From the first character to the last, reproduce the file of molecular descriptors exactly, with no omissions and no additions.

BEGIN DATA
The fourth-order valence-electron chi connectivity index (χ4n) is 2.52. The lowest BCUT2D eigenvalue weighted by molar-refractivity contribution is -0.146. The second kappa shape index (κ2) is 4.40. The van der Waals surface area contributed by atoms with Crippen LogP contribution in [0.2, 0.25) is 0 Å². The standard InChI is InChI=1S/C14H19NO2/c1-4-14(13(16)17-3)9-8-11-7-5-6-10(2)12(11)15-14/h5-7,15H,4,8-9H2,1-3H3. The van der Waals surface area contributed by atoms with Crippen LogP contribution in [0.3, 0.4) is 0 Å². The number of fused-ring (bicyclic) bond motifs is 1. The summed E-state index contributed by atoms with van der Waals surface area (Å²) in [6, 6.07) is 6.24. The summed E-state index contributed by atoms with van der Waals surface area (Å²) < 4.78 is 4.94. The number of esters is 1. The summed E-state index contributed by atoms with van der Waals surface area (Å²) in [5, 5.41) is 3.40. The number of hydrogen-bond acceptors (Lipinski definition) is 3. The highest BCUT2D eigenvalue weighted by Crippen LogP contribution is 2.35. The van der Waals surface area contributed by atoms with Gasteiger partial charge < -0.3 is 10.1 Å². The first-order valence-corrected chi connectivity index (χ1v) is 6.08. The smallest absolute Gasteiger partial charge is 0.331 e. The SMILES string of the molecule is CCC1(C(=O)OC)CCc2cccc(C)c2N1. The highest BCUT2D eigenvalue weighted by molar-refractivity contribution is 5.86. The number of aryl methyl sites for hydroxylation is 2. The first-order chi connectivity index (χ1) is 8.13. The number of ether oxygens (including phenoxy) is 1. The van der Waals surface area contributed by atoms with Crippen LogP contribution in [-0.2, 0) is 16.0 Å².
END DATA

The fourth-order valence-electron chi connectivity index (χ4n) is 2.52. The lowest BCUT2D eigenvalue weighted by molar-refractivity contribution is -0.146. The second kappa shape index (κ2) is 4.40. The van der Waals surface area contributed by atoms with Crippen LogP contribution in [0.2, 0.25) is 0 Å². The standard InChI is InChI=1S/C14H19NO2/c1-4-14(13(16)17-3)9-8-11-7-5-6-10(2)12(11)15-14/h5-7,15H,4,8-9H2,1-3H3. The van der Waals surface area contributed by atoms with Crippen LogP contribution in [0.3, 0.4) is 0 Å². The number of fused-ring (bicyclic) bond motifs is 1. The summed E-state index contributed by atoms with van der Waals surface area (Å²) in [6, 6.07) is 6.24. The summed E-state index contributed by atoms with van der Waals surface area (Å²) < 4.78 is 4.94. The number of esters is 1. The summed E-state index contributed by atoms with van der Waals surface area (Å²) in [5, 5.41) is 3.40. The number of hydrogen-bond acceptors (Lipinski definition) is 3. The highest BCUT2D eigenvalue weighted by Crippen LogP contribution is 2.35. The van der Waals surface area contributed by atoms with Gasteiger partial charge < -0.3 is 10.1 Å². The first-order valence-corrected chi connectivity index (χ1v) is 6.08. The smallest absolute Gasteiger partial charge is 0.331 e. The SMILES string of the molecule is CCC1(C(=O)OC)CCc2cccc(C)c2N1. The highest BCUT2D eigenvalue weighted by molar-refractivity contribution is 5.86. The number of aryl methyl sites for hydroxylation is 2. The first-order chi connectivity index (χ1) is 8.13. The number of ether oxygens (including phenoxy) is 1. The van der Waals surface area contributed by atoms with Crippen LogP contribution in [-0.2, 0) is 16.0 Å².